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Date: Fri, 10 Jun 2022 11:52:50 +0300
From: Zev Levy Stevenson <>
To: Rich Felker <>
Cc: Arnd Bergmann <>,
Subject: Re: Question about musl's time() implementation in time.c

Thank you for the responses, those reasons make sense to me. We are using a
very customized toolchain but the kernel itself is standard.
We looked into it a bit further and we were able to reproduce the issue
with a clean musl-gcc toolchain for x86_64 (version 1.2.2) on a Linux
kernel that we took from a standard Ubuntu distribution.
Specifically, tests in the libc-test suite ( using the time() function fail
sometimes, e.g. src/functional/utime.c, which fails on about ~3-4 runs in
every 1,000 runs. This can be reduced to this type of code failing:

t = time(0);
if(futimens(fd, ((struct
timespec[2]){{.tv_nsec=UTIME_NOW},{.tv_nsec=UTIME_OMIT}})) != 0) return 1;
if (fstat(fd, &st) != 0) return 1;
if (st.st_atim.tv_sec < t) printf("time inconsistency\n");

When replacing the call to time(0) with a raw call to the Linux time()
syscall the issue seems to disappear. On the other hand, using the
clock_gettime syscall results in the same issue.
Perhaps this is an issue with the Linux implementation of these syscalls /
vdso functions, in which case further research may be required, or maybe
such consistency when using different methods for measuring the system time
doesn't have to be guaranteed, in which case the tests should probably be
modified to allow for small inaccuracies such as the one described above.

On Tue, Jun 7, 2022, 19:30 Rich Felker <> wrote:

> On Tue, Jun 07, 2022 at 04:29:28PM +0200, Arnd Bergmann wrote:
> > On Tue, Jun 7, 2022 at 2:25 PM Zev Levy Stevenson <>
> wrote:
> > >
> > > Hi all,
> > >
> > > While running the libc-test test suite on a customized clang+musl
> > > build, I had trouble with some of the tests because of issues with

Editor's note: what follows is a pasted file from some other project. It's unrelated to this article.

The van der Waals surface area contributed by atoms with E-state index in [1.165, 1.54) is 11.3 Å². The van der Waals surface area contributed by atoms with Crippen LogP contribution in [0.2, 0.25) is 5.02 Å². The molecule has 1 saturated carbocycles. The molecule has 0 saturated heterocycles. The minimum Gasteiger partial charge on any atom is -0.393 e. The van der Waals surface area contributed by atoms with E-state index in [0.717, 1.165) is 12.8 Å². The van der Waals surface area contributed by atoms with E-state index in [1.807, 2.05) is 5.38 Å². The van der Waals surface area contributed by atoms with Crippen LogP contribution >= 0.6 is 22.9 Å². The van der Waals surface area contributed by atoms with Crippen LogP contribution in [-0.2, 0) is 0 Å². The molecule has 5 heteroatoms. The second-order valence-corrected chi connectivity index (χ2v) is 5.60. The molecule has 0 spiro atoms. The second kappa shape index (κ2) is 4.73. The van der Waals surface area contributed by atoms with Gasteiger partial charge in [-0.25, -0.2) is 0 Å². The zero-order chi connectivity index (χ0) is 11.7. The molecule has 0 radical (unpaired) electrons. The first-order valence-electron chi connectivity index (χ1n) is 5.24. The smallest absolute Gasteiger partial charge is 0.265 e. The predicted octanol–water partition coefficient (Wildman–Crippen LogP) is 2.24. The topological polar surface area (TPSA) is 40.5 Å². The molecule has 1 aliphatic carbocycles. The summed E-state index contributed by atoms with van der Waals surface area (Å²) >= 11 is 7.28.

> > > time accuracy.
> > > I can go in detail if needed, but the problem seemed to boil down
> > > to the time() function in musl (in src/time/time.c) using a
> > > clock_gettime syscall (without vdso) instead of using the Linux
> > > time syscall that we expected it to use. Some other libc
> > > implementations use this syscall, and indeed after switching the
> > > syscall used in time () the tests passed, seemingly because the
> > > accuracy of the clocks used matched up.
> > > My main question is why musl's implementation doesn't use the time
> > > syscall, I'd be happy to hear if there was a special reason for
> > > this.
> >
> > The time() syscall on 32-bit architectures returns a 32-bit integer,
> > which overflows in y2038, only
> > clock_gettime() has the required range.
> This is indeed a good reason it can't be changed. Historically, though
> it was just a matter of avoiding code duplication. Due to the desire
> to support vdso and, clock_gettime requires a good deal of logic to
> find and use the vdso function and perform fallbacks if it's not
> available, or if the newer syscalls are not available. If time() did
> not use clock_gettime as its backend, but instead used separate kernel
> interfaces, this logic would need to be duplicated in time() too. It
> would also impose weird incentives for new archs to provide a time()
> syscall or vdso function, or would impose a requirement that we *also*
> duplicate the vdso logic to consume the vdso clock_gettime in time()
> if there's no vdso time().
> If you've created an alternate kernel/syscall implementation where
> clock_gettime behaves badly and a legacy time syscall (or vdso
> function?) behaves good, that really doesn't seem like a good
> implementation choice. Especially if they produce mismatching output.
> I guess you could make a stretch argument that the implementation
> behaves as if someone is constantly changing the clock, but short of
> that, think it's even nonconforming (there's a single realtime clock
> and they're both supposed to return times in terms of it). Are there
> reasons you're trying to do things that way?
> Rich

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